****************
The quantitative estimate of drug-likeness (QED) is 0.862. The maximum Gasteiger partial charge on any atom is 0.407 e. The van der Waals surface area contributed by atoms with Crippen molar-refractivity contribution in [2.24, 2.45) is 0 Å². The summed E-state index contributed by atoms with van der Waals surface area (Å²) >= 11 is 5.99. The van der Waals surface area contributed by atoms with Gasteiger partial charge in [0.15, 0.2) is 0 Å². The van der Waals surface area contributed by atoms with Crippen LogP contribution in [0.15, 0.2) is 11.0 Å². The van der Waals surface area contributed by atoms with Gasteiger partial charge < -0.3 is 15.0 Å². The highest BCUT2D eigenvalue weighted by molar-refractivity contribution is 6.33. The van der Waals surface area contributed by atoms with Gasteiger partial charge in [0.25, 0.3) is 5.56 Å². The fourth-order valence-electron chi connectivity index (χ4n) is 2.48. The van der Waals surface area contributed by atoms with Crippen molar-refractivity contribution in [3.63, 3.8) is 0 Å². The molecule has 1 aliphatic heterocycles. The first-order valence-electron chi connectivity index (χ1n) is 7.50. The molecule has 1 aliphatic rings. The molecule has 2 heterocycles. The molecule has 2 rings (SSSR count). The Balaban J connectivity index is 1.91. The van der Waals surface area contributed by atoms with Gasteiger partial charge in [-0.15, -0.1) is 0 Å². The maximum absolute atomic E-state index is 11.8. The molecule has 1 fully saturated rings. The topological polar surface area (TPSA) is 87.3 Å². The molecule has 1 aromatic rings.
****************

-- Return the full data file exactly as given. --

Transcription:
The quantitative estimate of drug-likeness (QED) is 0.862. The maximum Gasteiger partial charge on any atom is 0.407 e. The van der Waals surface area contributed by atoms with Crippen molar-refractivity contribution in [2.24, 2.45) is 0 Å². The summed E-state index contributed by atoms with van der Waals surface area (Å²) >= 11 is 5.99. The van der Waals surface area contributed by atoms with Gasteiger partial charge in [0.15, 0.2) is 0 Å². The van der Waals surface area contributed by atoms with Crippen LogP contribution in [0.15, 0.2) is 11.0 Å². The van der Waals surface area contributed by atoms with Gasteiger partial charge < -0.3 is 15.0 Å². The highest BCUT2D eigenvalue weighted by molar-refractivity contribution is 6.33. The van der Waals surface area contributed by atoms with Gasteiger partial charge in [0.25, 0.3) is 5.56 Å². The fourth-order valence-electron chi connectivity index (χ4n) is 2.48. The van der Waals surface area contributed by atoms with Crippen molar-refractivity contribution in [3.63, 3.8) is 0 Å². The molecule has 1 aliphatic heterocycles. The first-order valence-electron chi connectivity index (χ1n) is 7.50. The molecule has 1 aliphatic rings. The molecule has 2 heterocycles. The molecule has 2 rings (SSSR count). The Balaban J connectivity index is 1.91. The van der Waals surface area contributed by atoms with Gasteiger partial charge in [-0.15, -0.1) is 0 Å². The maximum absolute atomic E-state index is 11.8. The molecule has 1 fully saturated rings. The topological polar surface area (TPSA) is 87.3 Å². The molecule has 1 aromatic rings.